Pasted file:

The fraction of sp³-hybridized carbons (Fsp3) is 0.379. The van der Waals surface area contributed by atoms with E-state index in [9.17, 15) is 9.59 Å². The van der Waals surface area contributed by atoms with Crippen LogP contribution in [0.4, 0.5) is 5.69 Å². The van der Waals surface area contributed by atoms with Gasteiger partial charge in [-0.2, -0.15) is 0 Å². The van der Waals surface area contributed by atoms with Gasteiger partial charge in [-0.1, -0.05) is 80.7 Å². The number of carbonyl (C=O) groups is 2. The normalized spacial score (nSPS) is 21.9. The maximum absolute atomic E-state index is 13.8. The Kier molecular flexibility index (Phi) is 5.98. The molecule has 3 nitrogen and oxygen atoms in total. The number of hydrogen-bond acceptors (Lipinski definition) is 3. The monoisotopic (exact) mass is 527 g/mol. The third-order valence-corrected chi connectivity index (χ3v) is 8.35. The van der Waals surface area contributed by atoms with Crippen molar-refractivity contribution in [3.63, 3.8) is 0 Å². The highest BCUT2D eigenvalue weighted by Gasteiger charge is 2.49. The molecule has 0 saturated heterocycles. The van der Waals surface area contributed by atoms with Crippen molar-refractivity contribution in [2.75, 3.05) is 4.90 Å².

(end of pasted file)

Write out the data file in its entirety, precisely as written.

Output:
The fraction of sp³-hybridized carbons (Fsp3) is 0.379. The van der Waals surface area contributed by atoms with E-state index in [9.17, 15) is 9.59 Å². The van der Waals surface area contributed by atoms with Crippen LogP contribution in [0.4, 0.5) is 5.69 Å². The van der Waals surface area contributed by atoms with Gasteiger partial charge in [-0.2, -0.15) is 0 Å². The van der Waals surface area contributed by atoms with Gasteiger partial charge in [-0.1, -0.05) is 80.7 Å². The number of carbonyl (C=O) groups is 2. The normalized spacial score (nSPS) is 21.9. The maximum absolute atomic E-state index is 13.8. The Kier molecular flexibility index (Phi) is 5.98. The molecule has 3 nitrogen and oxygen atoms in total. The number of hydrogen-bond acceptors (Lipinski definition) is 3. The monoisotopic (exact) mass is 527 g/mol. The third-order valence-corrected chi connectivity index (χ3v) is 8.35. The van der Waals surface area contributed by atoms with Crippen molar-refractivity contribution in [3.63, 3.8) is 0 Å². The highest BCUT2D eigenvalue weighted by Gasteiger charge is 2.49. The molecule has 0 saturated heterocycles. The van der Waals surface area contributed by atoms with Crippen molar-refractivity contribution in [2.75, 3.05) is 4.90 Å².